I will try a clear answer , it begins to sound like something , a decent construction, in my mind .
I find interesting what is written by James Ellis :
Immediately following impact by a hammer near one end of a string in a piano, or plucking by a quill or plectrum in a harpsichord, a pure fundamental tone of the note is absent. Instead, all of the component frequencies of the whole tone are contained in a complex pulse-like wave that travels from end to end along the string, reflecting from one end to the other, over and over again, until it finally disperses into the discrete transverse standing waves that make up the timbre of the note,and persist for its duration. As explained above, when the string is struck or plucked near one end, the vector sum of forces produces a longitudinal as well as a transverse wave. When the complex transverse pulse reaches the termination at the opposite end of the string, it is reflected back inverted. A virtual inverted image of the initiation of the pulse occurs during the first reflection, and each following reflection is an inverted image of the previous reflection. This process continues until the transverse pulse has dispersed into discrete standing waves. A virtual image of the force vectors that initiated the longitudinal wave is repeated each time the transverse pulse is reflected, inverting at each reflection. If each reflection of this transverse pulse happens to be in phase with a reflection of the longitudinal wave, the vector sum of forces during each reflection will cause the transverse pulse to give up some of its energy to the longitudinal wave, causing the longitudinal mode to build up and the transverse mode to decay more rapidly than it otherwise would. The relative tuning between transverse and longitudinal modes required to make this happen is critical. The very slightest relative detuning of the two modes will cause this energy transfer to disappear.
That is why "noise" is indeed an accepteable terminology, but the tuner have some influence on the way it behaves,
This is in the way we build tone that those agreements are.
I begin to think we can have a tone that comes from the second partial (first) to energize the fundamental, or another construction with a more immediate raising of fundamental , that then adsorb and rule more partials.
That energy wave that contain the impact noise and excites the longitudinal mode (while using it as a vector (?)
we are probably dealing with it by the way we use some of the early high pitches produced by the lModes to energize our partials at the moment of attack.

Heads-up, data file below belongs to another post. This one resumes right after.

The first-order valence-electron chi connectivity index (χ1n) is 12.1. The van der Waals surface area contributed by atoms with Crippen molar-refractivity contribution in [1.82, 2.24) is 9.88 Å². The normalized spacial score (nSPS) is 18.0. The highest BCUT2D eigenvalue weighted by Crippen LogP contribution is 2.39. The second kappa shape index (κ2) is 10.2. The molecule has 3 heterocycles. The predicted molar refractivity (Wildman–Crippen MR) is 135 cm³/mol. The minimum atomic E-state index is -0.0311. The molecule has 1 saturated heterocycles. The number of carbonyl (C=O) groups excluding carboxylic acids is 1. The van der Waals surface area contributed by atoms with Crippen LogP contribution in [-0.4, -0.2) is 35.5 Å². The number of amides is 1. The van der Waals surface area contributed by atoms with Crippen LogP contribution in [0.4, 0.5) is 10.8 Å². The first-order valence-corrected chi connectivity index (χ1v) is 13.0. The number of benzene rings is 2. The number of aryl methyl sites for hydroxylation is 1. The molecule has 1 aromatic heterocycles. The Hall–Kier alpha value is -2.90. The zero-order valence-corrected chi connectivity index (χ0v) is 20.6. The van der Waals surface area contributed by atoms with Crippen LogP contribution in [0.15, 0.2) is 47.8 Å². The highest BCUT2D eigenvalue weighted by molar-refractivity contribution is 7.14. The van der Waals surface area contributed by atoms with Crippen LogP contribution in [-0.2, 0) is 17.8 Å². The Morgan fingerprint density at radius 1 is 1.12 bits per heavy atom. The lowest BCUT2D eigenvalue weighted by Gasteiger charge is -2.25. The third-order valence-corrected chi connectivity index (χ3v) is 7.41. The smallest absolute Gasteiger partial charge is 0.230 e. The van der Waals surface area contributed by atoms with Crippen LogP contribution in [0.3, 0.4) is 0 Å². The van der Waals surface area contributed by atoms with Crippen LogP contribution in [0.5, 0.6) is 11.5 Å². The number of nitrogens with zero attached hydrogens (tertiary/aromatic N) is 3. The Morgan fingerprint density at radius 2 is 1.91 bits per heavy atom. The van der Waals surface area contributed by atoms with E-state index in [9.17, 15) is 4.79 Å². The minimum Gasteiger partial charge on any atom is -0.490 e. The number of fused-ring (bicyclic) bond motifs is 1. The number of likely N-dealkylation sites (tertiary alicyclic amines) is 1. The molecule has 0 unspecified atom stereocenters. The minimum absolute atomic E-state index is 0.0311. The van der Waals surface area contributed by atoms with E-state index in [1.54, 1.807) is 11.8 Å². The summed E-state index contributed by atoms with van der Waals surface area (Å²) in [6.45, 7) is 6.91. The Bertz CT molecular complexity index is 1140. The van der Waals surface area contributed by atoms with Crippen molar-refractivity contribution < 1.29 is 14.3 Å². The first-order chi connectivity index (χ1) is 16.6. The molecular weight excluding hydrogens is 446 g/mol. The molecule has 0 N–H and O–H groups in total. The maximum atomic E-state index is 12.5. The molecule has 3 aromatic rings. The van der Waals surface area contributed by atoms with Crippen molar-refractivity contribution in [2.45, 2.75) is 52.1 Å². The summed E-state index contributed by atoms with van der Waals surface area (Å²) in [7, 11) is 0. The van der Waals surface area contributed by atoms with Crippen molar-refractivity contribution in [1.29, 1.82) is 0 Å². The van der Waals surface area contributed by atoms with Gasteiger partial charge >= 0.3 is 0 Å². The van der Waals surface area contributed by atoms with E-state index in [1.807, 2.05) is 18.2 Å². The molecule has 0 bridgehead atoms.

Reading that the Lmodes (and their results hence quadra and other "phantom partials" are modified by the way the strings are coupling, sound logical to me.
I am may be totally wrong and only coupling of the transverse waves occur with the energy deal related to it.
I feel that the tuner is expecting to tune the "noise" - as it cannot be manipulated as it is he only can use the spectra and the energy dissipation to damp some part and enhance others.
I see unison tuning as being partly an energy regulation job
If we pluck the string to tune an unison the result will be very different, energy wise, than when the note is played.
But it is late !
I hope we can meet, for sure.
I will be there normally in March, but not at the end of February where I am going for a few days
An now I am going to bed (if you want to know !)
ALl the best
P.S may be it relates with the age of the captain too, finally
I suspect that we use the Lmodes (or the phantom partials) as a support for tuning.
It happened for instance on a G2 that I could not obtain a nice tone without playing extra FFF, then only the part of the tone I was waiting fort became apparent, and I could tune with some nicely ringing partials where before I only heard a dull and carboard like tone.
But the most surprising, particularely when one is used to get a justness approach via an ETD, is to see that one can provide a global tone, beat wise, that does not agree with the single, or multi partials analysis, using a richer tone including many unstable pitches that cannot be defined precisely, but add a lot of coloration.
(tuning with the sustain pedal engaged open the door to those pitches, as it oblige the tuner to take in consideration all available tones coming from the strings, when you have clean unisons with sustain pedal engaged, chances are that other vibrations modes than the vertical are taken in account)
I have done that once to a concert grand prior a recording, and the sound engineers told me thy did not understood what I did to the piano, that begin to be "singing like birds" they say.
AT another moment, trying to do a similar job I ended with too much beats to be acceptable, so there is a listening mode that may go along that trick to use it correctly.
And this can only be done with a non discriminating ear .
That is what I call "listening to the tone of the instrument apart" sometime possible in a small room as well, taking the inner reverberation in account when tuning unisons.
A too close listening is mostly good for recording sessions.
The tone can be cleared ans straightened to a point the L modes become too prominent and rob a lot of energy from the tone.
But I have always related that to a "tune the attack" job.